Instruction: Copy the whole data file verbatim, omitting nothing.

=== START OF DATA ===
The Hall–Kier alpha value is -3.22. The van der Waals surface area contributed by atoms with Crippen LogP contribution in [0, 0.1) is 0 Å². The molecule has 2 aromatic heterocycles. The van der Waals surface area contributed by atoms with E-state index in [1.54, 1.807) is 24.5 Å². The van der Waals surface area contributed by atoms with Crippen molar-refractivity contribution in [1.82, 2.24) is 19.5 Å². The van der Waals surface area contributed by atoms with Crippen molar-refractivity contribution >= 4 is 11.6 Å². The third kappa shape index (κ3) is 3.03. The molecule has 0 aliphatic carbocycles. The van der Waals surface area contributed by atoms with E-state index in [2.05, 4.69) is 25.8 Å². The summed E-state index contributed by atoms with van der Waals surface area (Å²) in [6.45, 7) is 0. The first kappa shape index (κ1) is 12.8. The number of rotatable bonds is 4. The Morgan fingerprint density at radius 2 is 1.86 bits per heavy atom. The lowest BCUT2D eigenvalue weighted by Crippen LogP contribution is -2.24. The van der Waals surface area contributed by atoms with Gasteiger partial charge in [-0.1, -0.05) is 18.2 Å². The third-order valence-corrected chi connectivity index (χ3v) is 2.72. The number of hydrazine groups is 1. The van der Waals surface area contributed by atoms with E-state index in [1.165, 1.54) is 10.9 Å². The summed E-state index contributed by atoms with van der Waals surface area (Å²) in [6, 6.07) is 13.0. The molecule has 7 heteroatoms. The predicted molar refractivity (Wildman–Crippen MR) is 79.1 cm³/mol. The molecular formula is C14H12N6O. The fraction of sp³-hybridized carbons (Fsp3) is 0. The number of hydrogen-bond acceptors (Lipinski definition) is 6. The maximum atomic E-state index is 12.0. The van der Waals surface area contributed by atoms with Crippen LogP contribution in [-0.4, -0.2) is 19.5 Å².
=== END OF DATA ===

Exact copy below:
The Hall–Kier alpha value is -3.22. The van der Waals surface area contributed by atoms with Crippen LogP contribution in [0, 0.1) is 0 Å². The molecule has 2 aromatic heterocycles. The van der Waals surface area contributed by atoms with E-state index in [1.54, 1.807) is 24.5 Å². The van der Waals surface area contributed by atoms with Crippen molar-refractivity contribution in [1.82, 2.24) is 19.5 Å². The van der Waals surface area contributed by atoms with Crippen molar-refractivity contribution >= 4 is 11.6 Å². The third kappa shape index (κ3) is 3.03. The molecule has 0 aliphatic carbocycles. The van der Waals surface area contributed by atoms with E-state index in [2.05, 4.69) is 25.8 Å². The summed E-state index contributed by atoms with van der Waals surface area (Å²) in [6.45, 7) is 0. The first kappa shape index (κ1) is 12.8. The number of rotatable bonds is 4. The Morgan fingerprint density at radius 2 is 1.86 bits per heavy atom. The lowest BCUT2D eigenvalue weighted by Crippen LogP contribution is -2.24. The van der Waals surface area contributed by atoms with Gasteiger partial charge in [-0.1, -0.05) is 18.2 Å². The third-order valence-corrected chi connectivity index (χ3v) is 2.72. The number of hydrazine groups is 1. The van der Waals surface area contributed by atoms with E-state index in [1.165, 1.54) is 10.9 Å². The summed E-state index contributed by atoms with van der Waals surface area (Å²) in [6, 6.07) is 13.0. The molecule has 7 heteroatoms. The predicted molar refractivity (Wildman–Crippen MR) is 79.1 cm³/mol. The molecular formula is C14H12N6O. The fraction of sp³-hybridized carbons (Fsp3) is 0. The number of hydrogen-bond acceptors (Lipinski definition) is 6. The maximum atomic E-state index is 12.0. The van der Waals surface area contributed by atoms with Crippen LogP contribution in [-0.4, -0.2) is 19.5 Å².